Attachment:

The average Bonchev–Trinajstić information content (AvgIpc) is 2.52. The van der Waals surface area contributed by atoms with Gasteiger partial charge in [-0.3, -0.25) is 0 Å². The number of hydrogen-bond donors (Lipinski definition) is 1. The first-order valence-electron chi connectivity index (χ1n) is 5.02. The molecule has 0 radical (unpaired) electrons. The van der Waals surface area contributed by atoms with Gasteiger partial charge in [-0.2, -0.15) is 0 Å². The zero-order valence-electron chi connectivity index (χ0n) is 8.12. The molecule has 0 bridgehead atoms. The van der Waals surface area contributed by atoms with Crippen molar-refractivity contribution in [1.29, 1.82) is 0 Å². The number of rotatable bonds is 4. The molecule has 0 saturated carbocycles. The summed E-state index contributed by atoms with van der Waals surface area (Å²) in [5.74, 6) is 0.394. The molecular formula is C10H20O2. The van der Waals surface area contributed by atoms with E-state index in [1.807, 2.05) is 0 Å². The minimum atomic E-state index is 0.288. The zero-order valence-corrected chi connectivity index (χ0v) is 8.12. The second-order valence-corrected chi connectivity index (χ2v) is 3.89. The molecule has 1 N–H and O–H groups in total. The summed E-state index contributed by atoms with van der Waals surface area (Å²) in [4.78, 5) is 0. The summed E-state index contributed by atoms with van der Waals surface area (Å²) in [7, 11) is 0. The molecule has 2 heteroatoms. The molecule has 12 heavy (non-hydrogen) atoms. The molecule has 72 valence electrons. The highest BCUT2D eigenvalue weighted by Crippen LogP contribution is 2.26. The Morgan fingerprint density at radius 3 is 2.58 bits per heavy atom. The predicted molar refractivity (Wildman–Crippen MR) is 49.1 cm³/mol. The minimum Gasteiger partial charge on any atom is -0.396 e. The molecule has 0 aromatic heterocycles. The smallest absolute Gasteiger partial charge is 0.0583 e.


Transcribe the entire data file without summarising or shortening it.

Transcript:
The average Bonchev–Trinajstić information content (AvgIpc) is 2.52. The van der Waals surface area contributed by atoms with Gasteiger partial charge in [-0.3, -0.25) is 0 Å². The number of hydrogen-bond donors (Lipinski definition) is 1. The first-order valence-electron chi connectivity index (χ1n) is 5.02. The molecule has 0 radical (unpaired) electrons. The van der Waals surface area contributed by atoms with Gasteiger partial charge in [-0.2, -0.15) is 0 Å². The zero-order valence-electron chi connectivity index (χ0n) is 8.12. The molecule has 0 bridgehead atoms. The van der Waals surface area contributed by atoms with Crippen molar-refractivity contribution in [1.29, 1.82) is 0 Å². The number of rotatable bonds is 4. The molecule has 0 saturated carbocycles. The summed E-state index contributed by atoms with van der Waals surface area (Å²) in [5.74, 6) is 0.394. The molecular formula is C10H20O2. The van der Waals surface area contributed by atoms with E-state index in [1.807, 2.05) is 0 Å². The minimum atomic E-state index is 0.288. The zero-order valence-corrected chi connectivity index (χ0v) is 8.12. The second-order valence-corrected chi connectivity index (χ2v) is 3.89. The molecule has 1 N–H and O–H groups in total. The summed E-state index contributed by atoms with van der Waals surface area (Å²) in [4.78, 5) is 0. The summed E-state index contributed by atoms with van der Waals surface area (Å²) in [7, 11) is 0. The molecule has 2 heteroatoms. The molecule has 12 heavy (non-hydrogen) atoms. The molecule has 72 valence electrons. The highest BCUT2D eigenvalue weighted by Crippen LogP contribution is 2.26. The Morgan fingerprint density at radius 3 is 2.58 bits per heavy atom. The predicted molar refractivity (Wildman–Crippen MR) is 49.1 cm³/mol. The minimum Gasteiger partial charge on any atom is -0.396 e. The molecule has 0 aromatic heterocycles. The smallest absolute Gasteiger partial charge is 0.0583 e.